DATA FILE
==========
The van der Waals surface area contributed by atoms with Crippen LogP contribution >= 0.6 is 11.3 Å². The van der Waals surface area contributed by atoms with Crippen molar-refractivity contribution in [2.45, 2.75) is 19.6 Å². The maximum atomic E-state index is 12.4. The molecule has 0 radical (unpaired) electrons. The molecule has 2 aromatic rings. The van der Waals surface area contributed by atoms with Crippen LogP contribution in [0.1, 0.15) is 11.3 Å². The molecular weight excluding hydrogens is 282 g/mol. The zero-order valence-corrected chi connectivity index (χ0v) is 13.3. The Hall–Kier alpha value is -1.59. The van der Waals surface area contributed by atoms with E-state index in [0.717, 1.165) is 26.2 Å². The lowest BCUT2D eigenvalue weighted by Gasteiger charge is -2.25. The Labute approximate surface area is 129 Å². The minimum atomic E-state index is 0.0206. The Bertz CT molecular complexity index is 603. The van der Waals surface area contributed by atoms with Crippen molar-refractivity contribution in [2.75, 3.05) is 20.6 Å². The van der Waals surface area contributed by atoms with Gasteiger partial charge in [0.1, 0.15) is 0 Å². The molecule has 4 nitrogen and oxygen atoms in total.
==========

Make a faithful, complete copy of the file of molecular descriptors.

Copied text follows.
The van der Waals surface area contributed by atoms with Crippen LogP contribution >= 0.6 is 11.3 Å². The van der Waals surface area contributed by atoms with Crippen molar-refractivity contribution in [2.45, 2.75) is 19.6 Å². The maximum atomic E-state index is 12.4. The molecule has 0 radical (unpaired) electrons. The molecule has 2 aromatic rings. The van der Waals surface area contributed by atoms with Crippen LogP contribution in [0.1, 0.15) is 11.3 Å². The molecular weight excluding hydrogens is 282 g/mol. The zero-order valence-corrected chi connectivity index (χ0v) is 13.3. The Hall–Kier alpha value is -1.59. The van der Waals surface area contributed by atoms with E-state index in [0.717, 1.165) is 26.2 Å². The lowest BCUT2D eigenvalue weighted by Gasteiger charge is -2.25. The Labute approximate surface area is 129 Å². The minimum atomic E-state index is 0.0206. The Bertz CT molecular complexity index is 603. The van der Waals surface area contributed by atoms with Crippen molar-refractivity contribution in [2.75, 3.05) is 20.6 Å². The van der Waals surface area contributed by atoms with Gasteiger partial charge in [0.1, 0.15) is 0 Å². The molecule has 4 nitrogen and oxygen atoms in total.